Meanwhile, Bill and Virginia have been name-checked in Newsweek by Isabella Ricci, the movie star from last week's episode, who praises their sensate therapy, a therapy Isabella and her husband never actually used. Betty explains that Isabella had to lie because the paparazzi got a picture of her and her husband leaving the clinic, and the immediate follow-up question is, why in the world would there be a paparazzo outside a medical building in the middle of Missouri in the 1960s? Nowadays, anyone with a camera phone is a budding member of the paparazzi, but was it really so widespread in Bill and Gini's time?
Regardless, it means Newsweek wants to do a feature story about the clinic. Bill tells Gini that the story of Gill is perfect for the interview — it will show the world that Masters and Johnson can fix anything. Gini all but begs him not to. He fakes her out, making her think he's bringing up the ape with the reporter, but changes gears at the last second. He does it to toy with her, or to punish her, or something. And he wraps it all up in one of his speeches about love and brokenness and reparation, speaking both to the reporter and to Gini. But it doesn't work on her.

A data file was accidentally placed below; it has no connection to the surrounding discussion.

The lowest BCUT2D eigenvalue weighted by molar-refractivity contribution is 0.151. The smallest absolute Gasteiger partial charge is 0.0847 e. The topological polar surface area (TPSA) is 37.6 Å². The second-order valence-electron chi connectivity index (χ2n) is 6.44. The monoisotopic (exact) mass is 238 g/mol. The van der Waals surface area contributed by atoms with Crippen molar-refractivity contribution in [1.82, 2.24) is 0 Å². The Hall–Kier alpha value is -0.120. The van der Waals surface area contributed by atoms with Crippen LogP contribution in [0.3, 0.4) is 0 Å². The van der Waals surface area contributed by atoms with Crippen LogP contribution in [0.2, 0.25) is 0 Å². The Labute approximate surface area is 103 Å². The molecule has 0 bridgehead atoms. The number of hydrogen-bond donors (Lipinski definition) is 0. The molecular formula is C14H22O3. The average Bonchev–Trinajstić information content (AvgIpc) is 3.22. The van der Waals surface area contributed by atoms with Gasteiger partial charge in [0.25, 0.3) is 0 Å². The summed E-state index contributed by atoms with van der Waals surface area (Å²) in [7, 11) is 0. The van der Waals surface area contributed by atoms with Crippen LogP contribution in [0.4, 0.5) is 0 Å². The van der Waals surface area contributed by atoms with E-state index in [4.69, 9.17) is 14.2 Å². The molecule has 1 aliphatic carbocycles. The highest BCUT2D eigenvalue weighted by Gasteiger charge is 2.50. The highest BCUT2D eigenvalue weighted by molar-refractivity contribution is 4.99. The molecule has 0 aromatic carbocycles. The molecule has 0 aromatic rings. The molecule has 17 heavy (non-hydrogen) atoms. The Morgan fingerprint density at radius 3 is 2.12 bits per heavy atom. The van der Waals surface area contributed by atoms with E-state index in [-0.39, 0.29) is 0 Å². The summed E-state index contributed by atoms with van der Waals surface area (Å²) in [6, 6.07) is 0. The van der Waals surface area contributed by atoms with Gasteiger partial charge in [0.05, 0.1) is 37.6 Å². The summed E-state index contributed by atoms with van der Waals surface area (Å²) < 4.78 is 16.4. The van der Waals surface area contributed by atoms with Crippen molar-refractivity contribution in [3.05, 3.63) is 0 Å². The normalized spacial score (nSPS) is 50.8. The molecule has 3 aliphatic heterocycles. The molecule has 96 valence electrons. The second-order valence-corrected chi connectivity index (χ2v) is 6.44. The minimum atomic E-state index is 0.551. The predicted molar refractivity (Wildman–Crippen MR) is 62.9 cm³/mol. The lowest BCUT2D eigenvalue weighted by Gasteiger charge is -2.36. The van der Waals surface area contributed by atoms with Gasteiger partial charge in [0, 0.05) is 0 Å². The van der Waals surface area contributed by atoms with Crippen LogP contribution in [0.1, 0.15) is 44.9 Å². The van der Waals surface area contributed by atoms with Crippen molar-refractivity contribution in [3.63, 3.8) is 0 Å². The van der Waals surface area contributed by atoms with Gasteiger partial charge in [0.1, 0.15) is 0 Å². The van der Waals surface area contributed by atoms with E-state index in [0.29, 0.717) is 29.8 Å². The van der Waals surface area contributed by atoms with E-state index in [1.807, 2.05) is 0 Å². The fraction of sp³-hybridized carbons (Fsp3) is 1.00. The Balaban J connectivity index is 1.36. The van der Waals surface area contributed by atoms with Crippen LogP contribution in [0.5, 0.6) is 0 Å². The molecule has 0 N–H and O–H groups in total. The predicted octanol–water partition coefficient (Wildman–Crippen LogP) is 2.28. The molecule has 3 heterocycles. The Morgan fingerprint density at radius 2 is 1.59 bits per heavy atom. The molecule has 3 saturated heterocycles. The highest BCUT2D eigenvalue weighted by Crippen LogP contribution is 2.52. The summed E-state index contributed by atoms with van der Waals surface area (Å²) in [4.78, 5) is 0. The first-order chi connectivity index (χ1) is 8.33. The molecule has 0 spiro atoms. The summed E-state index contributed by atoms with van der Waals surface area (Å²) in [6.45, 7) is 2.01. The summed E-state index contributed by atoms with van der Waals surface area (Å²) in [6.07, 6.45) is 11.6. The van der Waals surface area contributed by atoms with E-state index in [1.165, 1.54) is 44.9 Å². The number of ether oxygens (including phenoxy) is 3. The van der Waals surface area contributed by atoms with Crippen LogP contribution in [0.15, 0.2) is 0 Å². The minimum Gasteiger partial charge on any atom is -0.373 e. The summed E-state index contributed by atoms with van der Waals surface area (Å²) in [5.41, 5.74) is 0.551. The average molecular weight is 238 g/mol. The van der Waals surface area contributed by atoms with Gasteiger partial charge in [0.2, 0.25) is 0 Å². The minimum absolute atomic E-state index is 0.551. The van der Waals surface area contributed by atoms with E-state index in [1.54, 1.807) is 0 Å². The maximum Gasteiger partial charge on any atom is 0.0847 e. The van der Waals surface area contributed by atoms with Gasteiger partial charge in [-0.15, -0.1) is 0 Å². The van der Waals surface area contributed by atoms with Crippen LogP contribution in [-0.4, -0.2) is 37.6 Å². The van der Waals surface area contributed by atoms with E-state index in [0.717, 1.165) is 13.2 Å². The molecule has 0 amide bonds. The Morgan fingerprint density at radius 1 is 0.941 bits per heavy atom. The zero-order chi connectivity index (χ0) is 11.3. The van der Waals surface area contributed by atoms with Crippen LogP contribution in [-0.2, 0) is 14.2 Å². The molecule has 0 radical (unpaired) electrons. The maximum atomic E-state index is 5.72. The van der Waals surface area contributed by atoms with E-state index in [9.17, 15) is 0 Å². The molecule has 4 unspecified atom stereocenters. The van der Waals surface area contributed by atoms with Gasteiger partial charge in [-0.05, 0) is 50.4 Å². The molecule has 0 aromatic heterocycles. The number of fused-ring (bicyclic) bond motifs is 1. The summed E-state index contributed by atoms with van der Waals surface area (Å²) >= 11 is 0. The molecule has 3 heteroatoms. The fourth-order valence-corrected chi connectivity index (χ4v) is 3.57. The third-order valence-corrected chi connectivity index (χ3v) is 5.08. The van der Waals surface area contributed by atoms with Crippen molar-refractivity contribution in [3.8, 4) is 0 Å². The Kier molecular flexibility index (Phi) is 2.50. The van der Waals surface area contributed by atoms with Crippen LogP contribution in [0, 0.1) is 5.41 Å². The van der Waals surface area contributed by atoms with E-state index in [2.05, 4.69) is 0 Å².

And, then, just when you literally thought it could not get any more ridiculous back at the office, Dan's waiting for Gini at her desk, wearing a gorilla suit (having presumably learned who the mysterious patient was), which forces Gini to relive the trauma of that time a gorilla touched her breasts. She explains a bit to Dan, who says, with mock seriousness, "But did you kiss him?" and the fact that Josh Charles carries off any of that in an even remotely charming way is a goddamn miracle. The cast pulls through on this show, time and time again, even when the writing simply refuses to. It is enough to — forgive me — make a woman go bananas.